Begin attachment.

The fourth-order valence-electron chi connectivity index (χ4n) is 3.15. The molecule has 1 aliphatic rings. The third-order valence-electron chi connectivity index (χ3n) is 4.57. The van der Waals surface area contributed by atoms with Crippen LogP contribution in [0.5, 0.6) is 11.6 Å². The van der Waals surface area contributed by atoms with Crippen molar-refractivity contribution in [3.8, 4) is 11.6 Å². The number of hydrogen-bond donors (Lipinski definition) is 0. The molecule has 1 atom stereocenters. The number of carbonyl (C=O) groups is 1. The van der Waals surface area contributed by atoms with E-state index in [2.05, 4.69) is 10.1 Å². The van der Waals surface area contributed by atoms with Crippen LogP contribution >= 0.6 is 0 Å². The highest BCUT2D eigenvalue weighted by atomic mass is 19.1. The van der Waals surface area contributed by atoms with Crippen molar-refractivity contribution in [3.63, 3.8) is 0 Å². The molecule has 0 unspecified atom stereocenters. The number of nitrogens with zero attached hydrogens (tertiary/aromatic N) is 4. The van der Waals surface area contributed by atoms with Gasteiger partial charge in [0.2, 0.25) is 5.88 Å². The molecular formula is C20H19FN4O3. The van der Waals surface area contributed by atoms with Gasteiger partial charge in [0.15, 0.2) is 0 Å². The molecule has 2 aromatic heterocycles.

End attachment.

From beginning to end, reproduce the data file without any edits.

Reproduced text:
The fourth-order valence-electron chi connectivity index (χ4n) is 3.15. The molecule has 1 aliphatic rings. The third-order valence-electron chi connectivity index (χ3n) is 4.57. The van der Waals surface area contributed by atoms with Crippen LogP contribution in [0.5, 0.6) is 11.6 Å². The van der Waals surface area contributed by atoms with Crippen molar-refractivity contribution in [3.8, 4) is 11.6 Å². The number of hydrogen-bond donors (Lipinski definition) is 0. The molecule has 1 atom stereocenters. The number of carbonyl (C=O) groups is 1. The van der Waals surface area contributed by atoms with E-state index in [2.05, 4.69) is 10.1 Å². The van der Waals surface area contributed by atoms with Crippen LogP contribution >= 0.6 is 0 Å². The highest BCUT2D eigenvalue weighted by atomic mass is 19.1. The van der Waals surface area contributed by atoms with Crippen molar-refractivity contribution in [3.63, 3.8) is 0 Å². The molecule has 0 unspecified atom stereocenters. The number of nitrogens with zero attached hydrogens (tertiary/aromatic N) is 4. The van der Waals surface area contributed by atoms with Gasteiger partial charge in [0.2, 0.25) is 5.88 Å². The molecular formula is C20H19FN4O3. The van der Waals surface area contributed by atoms with Gasteiger partial charge in [0.15, 0.2) is 0 Å². The molecule has 2 aromatic heterocycles.